The Curtis Cup is the best known team trophy for women amateur golfers, awarded in the biennial Curtis Cup Match (not "Matches"). It is co-organised by the United States Golf Association and the Ladies Golf Union and is contested by teams representing the United States and "Great Britain and Ireland". Many women who have gone on to become stars of women's professional golf have played in the Curtis Cup.
The first Curtis Cup Match was played in 1932 at the Wentworth Club in England, and was won by the American team. The trophy, a silver bowl of Paul Revere design, was donated by Harriot Curtis (who had won the U.S. Women's Amateur in 1906) and her sister Margaret (who had won it in 1907, 1911, and 1912). The Curtis sisters had competed in the 1905 British Ladies Amateur at Royal Cromer Golf Club, where an informal match had occurred between teams of American and British golfers, and they wanted to promote the international friendships in the world of women's golf. The cup is inscribed, "To stimulate friendly rivalry among the women golfers of many lands." Discussions between various golf associations had been underway since 1924—the Curtis sisters had originally donated the trophy in 1927 to help these discussions along—but it was not until 1931 that the USGA and LGU agreed to co-sponsor the event. The Curtis Cup Match is played every two years in even numbered years, alternating between the two sides of the Atlantic. Each team consists of eight golfers.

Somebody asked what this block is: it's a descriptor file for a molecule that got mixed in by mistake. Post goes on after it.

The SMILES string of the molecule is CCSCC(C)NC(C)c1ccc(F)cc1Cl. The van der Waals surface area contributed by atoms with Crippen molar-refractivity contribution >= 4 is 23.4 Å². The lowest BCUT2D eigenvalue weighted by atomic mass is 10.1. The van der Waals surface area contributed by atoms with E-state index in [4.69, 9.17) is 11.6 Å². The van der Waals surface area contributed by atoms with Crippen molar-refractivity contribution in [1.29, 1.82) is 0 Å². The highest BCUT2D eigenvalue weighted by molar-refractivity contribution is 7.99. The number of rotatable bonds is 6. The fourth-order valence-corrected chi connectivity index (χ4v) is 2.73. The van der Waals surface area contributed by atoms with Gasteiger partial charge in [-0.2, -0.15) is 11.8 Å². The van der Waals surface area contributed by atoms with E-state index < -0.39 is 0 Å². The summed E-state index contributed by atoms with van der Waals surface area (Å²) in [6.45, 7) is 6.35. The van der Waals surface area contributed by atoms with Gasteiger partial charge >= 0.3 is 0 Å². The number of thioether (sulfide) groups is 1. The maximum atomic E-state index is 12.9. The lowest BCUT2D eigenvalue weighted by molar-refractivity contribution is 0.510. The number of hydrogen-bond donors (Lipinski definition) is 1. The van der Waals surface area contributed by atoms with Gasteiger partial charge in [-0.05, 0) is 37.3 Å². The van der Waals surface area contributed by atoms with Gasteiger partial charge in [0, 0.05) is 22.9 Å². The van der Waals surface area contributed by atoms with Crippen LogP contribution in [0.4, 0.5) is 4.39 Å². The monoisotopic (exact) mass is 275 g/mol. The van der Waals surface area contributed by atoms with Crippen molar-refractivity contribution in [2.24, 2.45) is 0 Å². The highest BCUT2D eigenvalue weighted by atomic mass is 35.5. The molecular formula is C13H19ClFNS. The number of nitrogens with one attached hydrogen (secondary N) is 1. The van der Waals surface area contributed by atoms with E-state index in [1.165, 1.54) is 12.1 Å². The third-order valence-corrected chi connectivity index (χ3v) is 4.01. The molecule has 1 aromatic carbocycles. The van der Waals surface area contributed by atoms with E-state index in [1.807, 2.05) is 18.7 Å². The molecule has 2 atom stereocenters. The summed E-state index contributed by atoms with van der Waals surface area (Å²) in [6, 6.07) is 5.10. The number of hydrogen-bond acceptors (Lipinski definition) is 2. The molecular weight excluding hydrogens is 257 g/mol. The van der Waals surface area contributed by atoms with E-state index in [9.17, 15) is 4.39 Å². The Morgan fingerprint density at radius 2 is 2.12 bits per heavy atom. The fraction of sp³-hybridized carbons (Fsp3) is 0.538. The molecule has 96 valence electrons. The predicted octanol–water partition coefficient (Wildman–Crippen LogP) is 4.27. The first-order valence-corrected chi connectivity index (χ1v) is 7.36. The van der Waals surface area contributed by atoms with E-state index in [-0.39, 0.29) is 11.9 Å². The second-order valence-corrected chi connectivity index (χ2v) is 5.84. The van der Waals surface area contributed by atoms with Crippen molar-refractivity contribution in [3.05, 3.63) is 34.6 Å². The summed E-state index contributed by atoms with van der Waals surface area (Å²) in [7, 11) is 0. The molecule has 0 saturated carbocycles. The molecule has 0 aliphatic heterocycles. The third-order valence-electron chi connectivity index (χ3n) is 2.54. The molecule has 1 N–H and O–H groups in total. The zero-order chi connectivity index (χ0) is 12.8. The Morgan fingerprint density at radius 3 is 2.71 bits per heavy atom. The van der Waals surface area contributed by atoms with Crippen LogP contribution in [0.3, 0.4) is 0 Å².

The competition involves various match play matches between players selected from the two teams of 8, either singles, foursomes, or (starting in 2008) fourball. The winner of each match scores a point for their team, with ½ a point each for any match that is tied after 18 holes. If the entire Match is tied, the previously winning team retains the Cup. A foursomes match is a competition between two teams of two golfers. The golfers on the same team take alternate shots throughout the match, with the same ball. Each hole is won by the team that completes the hole in the fewest shots. A fourball match is a competition between two teams of two golfers. All four golfers play their own ball throughout the round. Each hole is won by the team whose individual golfer had the lowest score. A singles match is a standard match play competition between two golfers.
The original format was a single day of competition, with three foursomes matches in the morning and six singles matches in the afternoon, for a total of nine points. In 1964, the format was changed to two days, with three foursomes and six singles matches each day, a total of 18 points. In 2008, the format changed to a three-day competition, with three foursomes and three fourball matches on each of the first two days, and eight singles matches on the final day, a total of 20 points.